Corn silage harvest will soon be in full swing and livestock producers should be aware of the potential for excess levels of nitrates due to the prolonged moisture stress, high temperatures and low humilities during this year’s growing season.
Nitrate accumulation is the major concern
Producers making plans to harvest corn silage due to drought damage should be aware of major issues associated with nitrate accumulation in the plants. This increase in nitrates has the most significance following the recent rainfall events over Michigan in the past two weeks. High producing corn hybrids having high amounts of nitrogen fertilizer and manure application prior to drought conditions will be prone to excess nitrate in harvested corn silage.
As the corn plants recover, nitrates are taken up at levels greater than they can assimilate. This causes excess amounts of nitrate in the plant that can be toxic to livestock. This is especially important if farmers are feeding green-chopped corn or corn silage. To minimize risk, generally wait two weeks before harvesting the silage.
Ensiling corn silage will reduce the amount of nitrates in the plant materials by one-third to one-half during the ensiling process. However, even with corn silage stored in bunker silos for several weeks, it is difficult to predict levels of nitrates in drought-stressed corn silage.
What conditions lead to increased nitrates?
There are types of questions to ask prior to chopping corn silage to help producers determine whether they have the potential for nitrate toxicity.
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- Heavy nitrogen fertilization or manure application. The more nitrogen that is available, the greater the potential for increased nitrate accumulation.
- Cloudy weather will increase the potential for nitrates due to reduced activity by enzymes that convert nitrate into amino acids and, later, proteins.
- Deficiencies of nutrients such as phosphorus, potassium, molybdenum and manganese increase the concentrations of nitrate. Root uptake of nitrate continues, but growth is limited causing nitrates to accumulate.
- Rainfall after prolonged moisture stress just prior to harvest can increase the amount of nitrates in plant materials. To minimize risk, generally wait two weeks before harvesting the silage.
- Frost damage on all corn, including droughty corn, can have elevated levels of nitrates if harvested two to six days following a heavy frost. Silages following heavy frost conditions should be tested and treated the same as drought-stressed corn silage.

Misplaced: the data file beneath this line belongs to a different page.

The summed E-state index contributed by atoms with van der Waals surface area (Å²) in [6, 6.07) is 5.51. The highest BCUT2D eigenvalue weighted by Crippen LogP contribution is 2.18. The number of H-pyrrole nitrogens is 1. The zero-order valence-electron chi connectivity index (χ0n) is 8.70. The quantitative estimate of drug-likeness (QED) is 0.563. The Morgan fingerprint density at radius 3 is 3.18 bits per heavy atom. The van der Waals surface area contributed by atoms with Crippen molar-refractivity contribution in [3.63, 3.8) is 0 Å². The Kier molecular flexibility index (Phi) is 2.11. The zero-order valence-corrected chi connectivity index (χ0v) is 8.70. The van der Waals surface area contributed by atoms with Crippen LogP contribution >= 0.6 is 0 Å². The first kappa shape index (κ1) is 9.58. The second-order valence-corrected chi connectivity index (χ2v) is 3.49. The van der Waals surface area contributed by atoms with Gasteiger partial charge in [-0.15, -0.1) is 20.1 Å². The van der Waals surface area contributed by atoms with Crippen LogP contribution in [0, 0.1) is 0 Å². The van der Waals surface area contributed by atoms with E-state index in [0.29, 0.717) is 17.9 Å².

Corn silage should be harvested at normal recommended moisture levels, regardless of growing conditions (see Table 1). Drought can affect the whole plant moisture content. When drought slows plant growth and delays maturity, the moisture content will be higher than suggested by the appearance of the crop. When a drought occurs at the end of the season, moisture levels may be lower than normal. Even though drought-damaged corn may appear dryer than normal, whole plant samples are the only sure-fire way to know the current moisture levels of the crop.
Harvest height is typically set at 4 inches. Increasing the height to improve silage quality is usually not profitable, since the improvement in quality rarely offsets the yield loss.
|Table 1. Recommended moisture levels for corn silage structures.|
|Silo type||Recommended moisture content (%)|
|Upright “oxygen-limiting” silos||50-60|
Corn silage samples can be submitted to the Michigan State University Soil and Plant Nutrient Laboratory to determine nitrate content of your plant materials. A representative sample should be dried and sent in a paper bag to the laboratory. Wet samples should be delivered directly to the laboratory.
What are safe nitrate levels?
The potential problems associated with high nitrate levels in corn silage include possible asphyxiation and death of animals consuming excess nitrates. Founder, the inflammation of the hoof’s internal connective tissue, can also affect livestock, especially dairy cows, causing lameness and off-feed problems. This condition may dramatically decrease milk production and result in high cull rates of affected cows.
When in doubt about potential nitrates in forages, always sample affected feedstuffs.
|Table 2. Guidelines for feeding forages to livestock based on nitrate nitrogen and nitrate concentrations.|
|Nitrate nitrogen NO3-N (ppm)||NO3 (ppm)||Feeding recommendation|
|Less than 1,000||Less than 4,400||Not toxic.|
|1,000-2,000||4,400-8,800||Limit feed to less than 50 percent of the ration dry matter.|
|2,000-4,000||8,800-17,600||Limit feed to less than 25 percent of the ration dry matter. Do not feed to pregnant cattle.|
|Greater than 4,000||Greater than 17,600||Toxic, do not feed.|
Source: Kurt Steinke, MSU
For more information, contact Phil Kaatz at firstname.lastname@example.org or 810-6678-0341.